Beekeeping methods Landrace The Driest The Wageningse Eng Varroa mite

The year 2023

Sun and frost on The Driest.

The year 2023 has been a good year for bees and beekeeper alike. All 11 hibernated colonies have survived, but one had been seriously weakened by chalkbrood. Therefore, I had to eliminate this colony.

There was a lot of rain this year. This was not only beneficial for nature, but also for the main honey flows in spring and summer and on the heather. Only a dry period from mid-May to the end of June caused a break in the development of the vegetation.

Due to the warm autumn, the colonies continued to breed for a long time, which resulted in high Varroa pressure, which had to be reduced by using oxalic acid in almost all colonies in December, during one of the rare cold mornings. This year I did not perform three-day mite counts on the Varroa board in autumn, but only monthly counts. This is certainly less accurate and does not allow for the construction of mite drop curves, but it is considerably less work…

All young queens on The Driest are locally mated. I didn’t bring any virgin black queens to the Neeltje Jans mating station this year. This had to do with the fact that I had created a lot of brood splits to relax the production colonies and thus suppress the swarming mood. As a result I had obtained many small splits. What also plays a role is that I have some doubts about the quality of the breeding material from Texel: the colonies are selected exclusively based on morphological characteristics but not on behavioral characteristics. The result of the local mating was very good: only 1 of the 14 young queens was not fertilised.

I have not made any temporary splits: all young colonies have been made by tapping bees and brood. This resulted in many small splits, but these can easily be united in autumn into colonies that are strong enough to hibernate.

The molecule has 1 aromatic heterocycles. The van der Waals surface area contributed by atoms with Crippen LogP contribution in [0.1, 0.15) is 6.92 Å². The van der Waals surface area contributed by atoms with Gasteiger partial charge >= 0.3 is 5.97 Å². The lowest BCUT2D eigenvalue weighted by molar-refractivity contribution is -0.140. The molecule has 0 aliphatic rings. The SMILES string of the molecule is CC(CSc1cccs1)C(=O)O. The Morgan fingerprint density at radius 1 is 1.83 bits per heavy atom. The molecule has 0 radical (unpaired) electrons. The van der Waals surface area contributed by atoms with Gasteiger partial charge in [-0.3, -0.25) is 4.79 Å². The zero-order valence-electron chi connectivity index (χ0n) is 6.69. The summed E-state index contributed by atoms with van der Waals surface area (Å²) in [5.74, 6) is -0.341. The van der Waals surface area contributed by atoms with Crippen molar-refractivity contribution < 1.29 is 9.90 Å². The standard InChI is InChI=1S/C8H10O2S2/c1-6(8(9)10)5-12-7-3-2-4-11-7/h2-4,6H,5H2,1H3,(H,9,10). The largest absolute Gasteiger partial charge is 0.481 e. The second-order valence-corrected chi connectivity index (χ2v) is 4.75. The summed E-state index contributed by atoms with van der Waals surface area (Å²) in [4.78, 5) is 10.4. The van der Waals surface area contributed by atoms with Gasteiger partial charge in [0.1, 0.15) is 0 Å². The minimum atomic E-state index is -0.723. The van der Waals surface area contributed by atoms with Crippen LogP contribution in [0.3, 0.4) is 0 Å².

This year we grew summer barley on our plot. The drought in May-June resulted in the crop remaining very low. When it started raining again in July, the weeds quickly started overgrowing the barley. This made it a bit of a challenge whether the quality of the grain would be sufficient, as the barley barely became dry enough. In the end we harvested a mediocre, but qualitatively acceptable harvest.

We sowed winter rye in October. Let’s hope that the heavy rain of winter 2023-24 will not throw a spanner in the works…

Beekeeping methods Dark bee Landrace The Driest The Wageningse Eng

The year 2021

Every year is different in beekeeping. This was no different in 2021. Spring started cold and remained cold. Consequently, there was no honey to harvest from the fruit trees. Contrarily to previous years, there were good rains during the summer of 2021. Very good for the Wageningse Eng, which is very drought-prone, as we know from experience.

The summer crop was average. I have to mention, though, that I haven’t migrated the bees to the lime trees this year and no doubt this has had a negative effect on the production.

On the plus side, the heather crop was very favourable this year. Thanks to the good rainfall in July the heather was in great shape. The ancient Dutch skep beekeepers knew that a wet July is a precondition for a good heather honey harvest. Temperatures in August were mild and the weather generally sunny.

Gathering Holland’s finest honey…

The transition of the colonies to the dark bee has been a priority this year. I have produced a fair number of pure-bred black queens, that have mated at the breeding station of Neeltje Jans. This mating station on an artificial island in Zeeland is run by De Duurzame Bij (The Sustainable Bee). There are only pure-bred drone-producing colonies on Neeltje Jans, which guarantees racial purity to a high degree (but maybe not completely).

Some 62% of the young queens I produced this year have been fertilised and went into egg-laying, slightly more than the long-term average. A lot of nuclei had to be produced to accommodate all these virgin queens, which required a lot of bees and hence has gone to the cost of the productivity of the colonies.

All in all, my apiary now has 75% of reasonably pure-bred dark queens. This is slowly becoming quite remarkable for Dutch conditions, for the dark bee is seriously threatened, here as well as in the rest of northern Europe, by continuous hybridisation provoked by introgression of foreign genes. Producing a 100% pure black queen, while at the same time avoiding inbreeding, remains a challenge and will require many more years of arduous selection.